So if today you meet that awkward, self-centred, seemingly unavoidable person then be kind. Lose. Be like God and then live the blessed life.

The Blessed Life

The Blessed Life

Luke 6: 27-31

“But to you who are listening I say: love your enemies, do good to those who hate you, bless those who curse you, pray for those who ill-treat you. If someone slaps you on one cheek, turn to them the other also. If someone takes your coat, do not withhold your shirt from them. Give to everyone who asks you, and if anyone takes what belongs to you, do not demand it back. Do to others as you would have them do to you.”

 

The sermon was based on Jesus’s command to love your enemies. The preacher spoke, “I’ll bet that many of us feel as if we have enemies in our lives. So raise your hands if you have many enemies.”

And quite a few people raise their hands. “Now raise your hands if you have only a few enemies.”

And about half as many people raise their hands. “Now raise your hands if you have only one or two enemies.”

And even fewer people raised their hands. “See, most of us feel like we have enemies.”

“Now raise your hands if you have no enemies at all.” And the preacher looks around, and looks around, and finally, way in the back, a very, very old man raises his hand. He stands up and says, “I have no enemies whatsoever!” Delighted, the preacher invited the man to the front of the church. “What a blessing!” the preacher said. “How old are you?

“I’m 98 years old, and I have no enemies.” The preacher said, “What a wonderful Christian life you lead! And tell us all how it is that you have no enemies.”

“All the fools have died!”

Most of us go through life and have to carry the problem of people not liking us and even worse, though we have tried to fix the situation we seem to be their enemy. They really don’t like us! They hold a grudge or they speak ill against us and they want to do as much damage to our reputation as possible.

I remember the phone call from one such man in the year 2000, “We will bring you down!” it was very unnerving as I pondered what that would mean exactly. They did try but the opposite happened as God lifted me up!

It would seem that these things are expected: You will have enemies; there will be people who hate you; they will curse you; they will ill-treat you; they will insult you; they will steal from you. The kingdom principle is to do the opposite of what comes your way and not the same response. To love, to do good, to bless, to pray, to not retaliate and to give what they need or want.

Hard that this is, it is the only way to stay in the kingdom and to let God reign in your life. Above all, it is the only way to stay blessed and happy.

Luke’s beatitudes – a hard read!

Luke’s beatitudes – a hard read!

 

Luke 6: 20-26

“Looking at his disciples, he said:

“Blessed are you who are poor,
for yours is the kingdom of God.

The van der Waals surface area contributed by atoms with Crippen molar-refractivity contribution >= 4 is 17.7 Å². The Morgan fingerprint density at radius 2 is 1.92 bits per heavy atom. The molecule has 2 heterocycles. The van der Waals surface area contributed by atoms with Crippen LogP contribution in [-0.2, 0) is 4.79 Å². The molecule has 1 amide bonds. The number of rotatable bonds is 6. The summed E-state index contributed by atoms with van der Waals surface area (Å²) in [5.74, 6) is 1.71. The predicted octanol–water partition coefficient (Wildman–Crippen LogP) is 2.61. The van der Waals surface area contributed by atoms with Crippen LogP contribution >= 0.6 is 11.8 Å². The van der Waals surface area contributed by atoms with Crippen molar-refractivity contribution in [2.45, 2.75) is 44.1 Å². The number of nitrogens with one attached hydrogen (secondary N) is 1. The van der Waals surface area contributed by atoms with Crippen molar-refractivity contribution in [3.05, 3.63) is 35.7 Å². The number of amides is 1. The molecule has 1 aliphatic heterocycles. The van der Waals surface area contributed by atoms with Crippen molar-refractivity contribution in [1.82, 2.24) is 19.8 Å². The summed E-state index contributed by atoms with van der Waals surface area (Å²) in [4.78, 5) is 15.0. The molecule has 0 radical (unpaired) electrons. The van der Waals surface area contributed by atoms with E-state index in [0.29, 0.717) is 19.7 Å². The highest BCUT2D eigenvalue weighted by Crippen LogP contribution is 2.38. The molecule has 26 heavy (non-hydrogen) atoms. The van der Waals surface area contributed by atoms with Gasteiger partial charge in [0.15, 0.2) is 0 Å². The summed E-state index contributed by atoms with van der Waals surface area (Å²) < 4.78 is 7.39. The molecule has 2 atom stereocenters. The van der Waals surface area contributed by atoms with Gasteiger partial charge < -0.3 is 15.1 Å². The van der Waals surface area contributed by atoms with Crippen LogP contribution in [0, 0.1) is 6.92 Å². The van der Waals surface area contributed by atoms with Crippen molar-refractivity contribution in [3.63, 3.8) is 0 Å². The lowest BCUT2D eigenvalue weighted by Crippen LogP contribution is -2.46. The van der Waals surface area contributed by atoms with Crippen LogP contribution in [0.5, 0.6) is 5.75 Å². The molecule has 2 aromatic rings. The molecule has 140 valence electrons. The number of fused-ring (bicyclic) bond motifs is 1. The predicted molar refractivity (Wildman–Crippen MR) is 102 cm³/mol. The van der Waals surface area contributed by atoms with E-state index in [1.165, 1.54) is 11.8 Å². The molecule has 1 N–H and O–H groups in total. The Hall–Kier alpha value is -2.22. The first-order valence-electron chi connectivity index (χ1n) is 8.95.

21 Blessed are you who hunger now,
for you will be satisfied.
Blessed are you who weep now,
for you will laugh.
22 Blessed are you when people hate you,
when they exclude you and insult you
and reject your name as evil,
because of the Son of Man.

23 “Rejoice in that day and leap for joy, because great is your reward in heaven. For that is how their ancestors treated the prophets.

24 “But woe to you who are rich,
for you have already received your comfort.
25 Woe to you who are well fed now,
for you will go hungry.
Woe to you who laugh now,
for you will mourn and weep.
26 Woe to you when everyone speaks well of you,
for that is how their ancestors treated the false prophets.”

 

At the centre of Luke’s beatitudes is Jesus, the Son of Man.

There are 4 positive stanzas and 4 negative ones each giving an outcome or a consequence.

The reign of God, satisfaction, laughter and a reward in heaven v. no more comfort, going hungry, mourning and weeping and being like the ancient false prophets.

Blessings and woes.

And at the centre is Jesus.

The Blessings are raw, they are not easy to read like Matthew’s recording of them. Blessed are the poor, not in spirit, just plain and simple, the poor, the hungry, the weeping and the hated. Blessed. More than happy as how can you be happy whilst weeping? But they are right with God, this is the meaning of blessed. These are not beatitudes to achieve, this is painful reality, it is now. The woes are not dangers but again present evils, ‘well fed now’ and ‘laughing now’.

These are hard to read. What do they mean? If this is not about what we can become and if there doesn’t seem to be any instructions of what to do, then what are they saying?

Let me simply suggest this:

  • With the Son of Man at the centre of life, everything is upside down. The kingdom of the world and the kingdom of God are polar opposite. How we view things is not how God views them. So though you may think you know what is happening is not necessarily what is.
  • Let me qualify this point: (There are constant examples of the rich being wonderful benefactors of the kingdom). However, Luke is suggesting that the presence of God is with those you do not think He would be with, like the down-trodden and He is not with people you think He would be with, like the false prophets.
  • To be in need (whether that be from poverty, hunger, hurt or pain) is better than not needing a thing (rich, full, happy and popular) especially when Jesus is at the centre of life, for it is in Him that we are blessed. It is hard for those who don’t need to recognise a Saviour, what do they need saving from? The needy do need and that is why they are blessed.